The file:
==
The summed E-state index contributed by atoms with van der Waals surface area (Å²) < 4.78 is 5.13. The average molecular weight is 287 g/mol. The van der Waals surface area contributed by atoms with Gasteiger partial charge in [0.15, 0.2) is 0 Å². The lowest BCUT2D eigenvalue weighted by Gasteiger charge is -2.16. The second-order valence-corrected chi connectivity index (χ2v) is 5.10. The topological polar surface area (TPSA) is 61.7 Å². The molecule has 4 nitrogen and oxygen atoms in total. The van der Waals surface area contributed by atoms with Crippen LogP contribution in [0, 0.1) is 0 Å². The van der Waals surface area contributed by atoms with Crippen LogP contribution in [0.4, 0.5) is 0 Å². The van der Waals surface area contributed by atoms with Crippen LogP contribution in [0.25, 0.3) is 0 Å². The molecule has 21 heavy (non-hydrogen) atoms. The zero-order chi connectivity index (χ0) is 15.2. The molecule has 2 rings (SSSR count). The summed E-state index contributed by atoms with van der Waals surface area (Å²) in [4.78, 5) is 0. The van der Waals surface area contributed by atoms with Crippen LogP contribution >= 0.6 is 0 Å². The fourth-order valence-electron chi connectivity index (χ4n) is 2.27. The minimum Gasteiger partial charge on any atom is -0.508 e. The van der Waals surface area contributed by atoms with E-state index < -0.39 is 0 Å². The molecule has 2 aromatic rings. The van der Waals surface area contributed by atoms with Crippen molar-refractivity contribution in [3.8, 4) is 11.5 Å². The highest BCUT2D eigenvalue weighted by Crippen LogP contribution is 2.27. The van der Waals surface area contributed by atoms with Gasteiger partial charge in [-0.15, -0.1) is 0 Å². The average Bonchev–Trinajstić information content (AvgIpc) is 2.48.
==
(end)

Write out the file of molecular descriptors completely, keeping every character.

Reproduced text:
The summed E-state index contributed by atoms with van der Waals surface area (Å²) < 4.78 is 5.13. The average molecular weight is 287 g/mol. The van der Waals surface area contributed by atoms with Gasteiger partial charge in [0.15, 0.2) is 0 Å². The lowest BCUT2D eigenvalue weighted by Gasteiger charge is -2.16. The second-order valence-corrected chi connectivity index (χ2v) is 5.10. The topological polar surface area (TPSA) is 61.7 Å². The molecule has 4 nitrogen and oxygen atoms in total. The van der Waals surface area contributed by atoms with Crippen LogP contribution in [0, 0.1) is 0 Å². The van der Waals surface area contributed by atoms with Crippen LogP contribution in [0.4, 0.5) is 0 Å². The van der Waals surface area contributed by atoms with Crippen LogP contribution in [0.25, 0.3) is 0 Å². The molecule has 21 heavy (non-hydrogen) atoms. The zero-order chi connectivity index (χ0) is 15.2. The molecule has 2 rings (SSSR count). The summed E-state index contributed by atoms with van der Waals surface area (Å²) in [4.78, 5) is 0. The van der Waals surface area contributed by atoms with Crippen LogP contribution >= 0.6 is 0 Å². The fourth-order valence-electron chi connectivity index (χ4n) is 2.27. The minimum Gasteiger partial charge on any atom is -0.508 e. The van der Waals surface area contributed by atoms with E-state index < -0.39 is 0 Å². The molecule has 2 aromatic rings. The van der Waals surface area contributed by atoms with Crippen molar-refractivity contribution in [3.8, 4) is 11.5 Å². The highest BCUT2D eigenvalue weighted by Crippen LogP contribution is 2.27. The van der Waals surface area contributed by atoms with Gasteiger partial charge in [-0.15, -0.1) is 0 Å². The average Bonchev–Trinajstić information content (AvgIpc) is 2.48.